Accessible web communication is grounded in four principles identified by the W3C, the organization that has developed the international guidelines and standards that are the global benchmark for web accessibility.  

In general, the goal is to make all web communication: 

Perceivable: Information and user interface components must be presentable to people in ways they can perceive. 

Operable: People must be able to operate the interface (the interface cannot require interaction that a user cannot perform). 

Understandable: People must be able to understand the information as well as how to operate the user interface. 

Robust: Content must be robust enough that it can be interpreted reliably by a wide variety of user agents, including assistive technologies. This means that users must be able to access the content as technologies advance (as technologies and user agents evolve, the content should remain accessible). 

How did you prioritize what strategies for accessibility to implement now and which ones for the future? 

First of all, we made sure that everything we did with the website met the standards required by government legislation and the international guidelines and standards for accessible web communication. We also focused on ensuring that we met the needs of our broader disability community. 

How do you make sure that the website meets a high standard? 

From the beginning, we designed and built the website to align with legislative requirements and global standards. During the web development process, we ran the website through tests that identify weak spots in a website’s accessible design based on these standards, and tested the site with popular screen readers such as NVDA. We also sought feedback from some of our stakeholders and partners to help us with the launch as well as future plans. 

That said, building an accessible website is about more than compliance. It’s about providing the best and most user-friendly experience possible. As technology changes, it’s important that we remain committed to finding ways to make the website even better. Digital accessibility is an ongoing journey and one that needs dedicated commitment. Our goal is to make it as accessible as possible to the widest possible audience, applying best practices and using the best tools.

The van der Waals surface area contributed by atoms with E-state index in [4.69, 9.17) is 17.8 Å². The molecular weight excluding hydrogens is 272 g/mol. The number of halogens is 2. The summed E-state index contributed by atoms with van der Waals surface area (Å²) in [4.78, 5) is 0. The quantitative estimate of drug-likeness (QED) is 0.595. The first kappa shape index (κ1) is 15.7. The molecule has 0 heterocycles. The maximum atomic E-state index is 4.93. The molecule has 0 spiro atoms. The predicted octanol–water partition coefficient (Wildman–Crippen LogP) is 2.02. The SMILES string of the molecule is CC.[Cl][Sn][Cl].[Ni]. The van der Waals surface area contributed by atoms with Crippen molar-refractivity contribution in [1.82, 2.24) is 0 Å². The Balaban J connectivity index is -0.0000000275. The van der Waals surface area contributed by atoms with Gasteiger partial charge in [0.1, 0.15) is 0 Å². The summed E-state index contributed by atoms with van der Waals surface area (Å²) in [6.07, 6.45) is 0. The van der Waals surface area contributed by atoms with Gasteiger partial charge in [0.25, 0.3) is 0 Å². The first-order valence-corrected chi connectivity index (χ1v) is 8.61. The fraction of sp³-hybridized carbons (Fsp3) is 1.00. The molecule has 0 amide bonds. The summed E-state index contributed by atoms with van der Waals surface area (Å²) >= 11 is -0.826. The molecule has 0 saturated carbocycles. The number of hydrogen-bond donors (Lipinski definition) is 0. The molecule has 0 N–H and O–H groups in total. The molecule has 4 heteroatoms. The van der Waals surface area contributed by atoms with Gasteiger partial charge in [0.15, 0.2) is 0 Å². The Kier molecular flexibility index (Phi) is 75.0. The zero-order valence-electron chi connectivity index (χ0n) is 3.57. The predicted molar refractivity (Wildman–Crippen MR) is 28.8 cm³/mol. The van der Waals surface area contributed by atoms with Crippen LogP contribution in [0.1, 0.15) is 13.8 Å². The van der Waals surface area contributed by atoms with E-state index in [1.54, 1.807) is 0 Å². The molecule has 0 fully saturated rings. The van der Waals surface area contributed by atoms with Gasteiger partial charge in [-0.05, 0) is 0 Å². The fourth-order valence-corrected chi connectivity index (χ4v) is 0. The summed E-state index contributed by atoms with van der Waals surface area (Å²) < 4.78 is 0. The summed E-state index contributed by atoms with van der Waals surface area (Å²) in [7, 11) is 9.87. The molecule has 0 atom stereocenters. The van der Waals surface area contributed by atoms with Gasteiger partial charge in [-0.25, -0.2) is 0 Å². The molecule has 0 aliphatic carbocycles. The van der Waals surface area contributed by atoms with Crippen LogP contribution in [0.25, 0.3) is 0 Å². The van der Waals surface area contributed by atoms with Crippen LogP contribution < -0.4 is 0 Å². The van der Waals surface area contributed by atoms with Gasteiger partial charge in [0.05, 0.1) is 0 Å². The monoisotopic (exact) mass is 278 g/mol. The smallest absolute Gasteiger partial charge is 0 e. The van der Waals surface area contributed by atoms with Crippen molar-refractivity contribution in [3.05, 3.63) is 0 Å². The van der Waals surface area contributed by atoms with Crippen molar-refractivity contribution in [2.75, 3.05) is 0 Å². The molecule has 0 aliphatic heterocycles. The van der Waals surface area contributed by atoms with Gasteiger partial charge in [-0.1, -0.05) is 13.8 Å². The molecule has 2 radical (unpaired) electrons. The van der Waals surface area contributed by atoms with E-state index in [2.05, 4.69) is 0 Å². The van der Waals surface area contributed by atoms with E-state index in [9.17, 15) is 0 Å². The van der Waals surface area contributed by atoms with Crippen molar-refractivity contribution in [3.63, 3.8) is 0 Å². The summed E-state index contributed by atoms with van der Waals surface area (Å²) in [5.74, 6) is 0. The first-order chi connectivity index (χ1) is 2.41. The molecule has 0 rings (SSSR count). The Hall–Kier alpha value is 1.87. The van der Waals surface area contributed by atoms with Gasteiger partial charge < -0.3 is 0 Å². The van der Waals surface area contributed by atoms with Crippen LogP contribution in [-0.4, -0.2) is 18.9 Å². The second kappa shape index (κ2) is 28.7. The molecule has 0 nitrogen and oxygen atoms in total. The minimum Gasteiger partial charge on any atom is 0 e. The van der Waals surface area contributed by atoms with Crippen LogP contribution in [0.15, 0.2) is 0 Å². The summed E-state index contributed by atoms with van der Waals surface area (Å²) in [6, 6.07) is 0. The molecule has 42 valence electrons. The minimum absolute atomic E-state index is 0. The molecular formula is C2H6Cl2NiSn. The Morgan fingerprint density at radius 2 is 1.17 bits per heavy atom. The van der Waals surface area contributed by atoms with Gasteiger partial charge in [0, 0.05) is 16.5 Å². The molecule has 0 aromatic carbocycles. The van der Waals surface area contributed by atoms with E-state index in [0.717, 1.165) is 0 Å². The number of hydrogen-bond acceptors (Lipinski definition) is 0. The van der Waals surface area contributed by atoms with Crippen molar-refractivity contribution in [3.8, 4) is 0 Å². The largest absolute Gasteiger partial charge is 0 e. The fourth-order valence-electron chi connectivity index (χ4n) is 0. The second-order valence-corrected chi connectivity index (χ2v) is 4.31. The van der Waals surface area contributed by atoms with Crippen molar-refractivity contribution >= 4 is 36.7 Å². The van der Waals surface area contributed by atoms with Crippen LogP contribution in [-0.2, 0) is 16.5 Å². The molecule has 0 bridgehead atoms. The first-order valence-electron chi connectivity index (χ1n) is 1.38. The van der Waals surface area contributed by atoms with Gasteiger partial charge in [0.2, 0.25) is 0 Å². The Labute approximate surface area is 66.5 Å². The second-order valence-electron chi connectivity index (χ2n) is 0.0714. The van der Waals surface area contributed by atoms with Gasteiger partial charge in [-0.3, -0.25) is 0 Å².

There are some things about your website that I don’t think are very accessible. What happened? 

In building the website, we had to make many decisions about how to establish an accessible foundation for our site within the resources available to us. For the site launch, we focused on developing a site with navigation, structure and content that met and exceeded standards. We are planning to add increased functionality and support as we grow, with a focus on adding video and digital assets that are best in class examples of accessibility (including alternative versions and closed captioning where possible for all media). 

If there’s any aspect of our site that has provided a major challenge to you, we want to know about it right away. Because Abilities Centre serves a very diverse community of people of many varying abilities, ensuring that the site meets everyone’s needs is challenging, and your help is greatly appreciated. 

What are your plans for the website going forward? 

We are planning to add increased functionality and support as we grow. This includes video and digital assets that are best in class examples of accessibility (including alternative versions and closed captioning where possible for all media). 

While our website meets the current AA standards, our goal is for the site to be a best-in-class example of accessible design, and we will strive to balance achieving AAA standards with providing the best user experience for the community as a whole.  

We also want to transparent about our successes and challenges so that we provide an example that may help other organizations in their own accessibility journey.